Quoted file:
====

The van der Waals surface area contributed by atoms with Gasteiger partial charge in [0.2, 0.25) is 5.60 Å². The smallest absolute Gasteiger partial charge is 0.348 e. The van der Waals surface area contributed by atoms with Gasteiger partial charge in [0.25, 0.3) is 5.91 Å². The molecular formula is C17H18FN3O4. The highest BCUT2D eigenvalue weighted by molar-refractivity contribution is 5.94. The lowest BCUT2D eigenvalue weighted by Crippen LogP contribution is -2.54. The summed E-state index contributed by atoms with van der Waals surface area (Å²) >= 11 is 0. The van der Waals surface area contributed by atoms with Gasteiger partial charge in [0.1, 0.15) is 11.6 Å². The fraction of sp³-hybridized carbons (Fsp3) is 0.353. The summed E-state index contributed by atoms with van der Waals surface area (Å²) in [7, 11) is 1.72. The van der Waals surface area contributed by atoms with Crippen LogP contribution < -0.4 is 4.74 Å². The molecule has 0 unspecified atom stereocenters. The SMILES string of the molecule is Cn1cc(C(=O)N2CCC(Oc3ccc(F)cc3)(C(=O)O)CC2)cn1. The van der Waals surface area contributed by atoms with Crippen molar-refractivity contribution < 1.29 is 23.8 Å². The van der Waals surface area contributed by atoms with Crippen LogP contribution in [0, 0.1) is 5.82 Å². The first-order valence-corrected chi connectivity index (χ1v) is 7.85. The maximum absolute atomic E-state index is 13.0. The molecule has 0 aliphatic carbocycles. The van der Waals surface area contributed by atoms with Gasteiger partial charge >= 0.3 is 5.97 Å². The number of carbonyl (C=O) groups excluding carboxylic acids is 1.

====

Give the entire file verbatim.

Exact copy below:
The van der Waals surface area contributed by atoms with Gasteiger partial charge in [0.2, 0.25) is 5.60 Å². The smallest absolute Gasteiger partial charge is 0.348 e. The van der Waals surface area contributed by atoms with Gasteiger partial charge in [0.25, 0.3) is 5.91 Å². The molecular formula is C17H18FN3O4. The highest BCUT2D eigenvalue weighted by molar-refractivity contribution is 5.94. The lowest BCUT2D eigenvalue weighted by Crippen LogP contribution is -2.54. The summed E-state index contributed by atoms with van der Waals surface area (Å²) >= 11 is 0. The van der Waals surface area contributed by atoms with Gasteiger partial charge in [0.1, 0.15) is 11.6 Å². The fraction of sp³-hybridized carbons (Fsp3) is 0.353. The summed E-state index contributed by atoms with van der Waals surface area (Å²) in [7, 11) is 1.72. The van der Waals surface area contributed by atoms with Crippen LogP contribution < -0.4 is 4.74 Å². The molecule has 0 unspecified atom stereocenters. The SMILES string of the molecule is Cn1cc(C(=O)N2CCC(Oc3ccc(F)cc3)(C(=O)O)CC2)cn1. The van der Waals surface area contributed by atoms with Crippen molar-refractivity contribution < 1.29 is 23.8 Å². The van der Waals surface area contributed by atoms with Crippen LogP contribution in [0, 0.1) is 5.82 Å². The first-order valence-corrected chi connectivity index (χ1v) is 7.85. The maximum absolute atomic E-state index is 13.0. The molecule has 0 aliphatic carbocycles. The van der Waals surface area contributed by atoms with Gasteiger partial charge >= 0.3 is 5.97 Å². The number of carbonyl (C=O) groups excluding carboxylic acids is 1.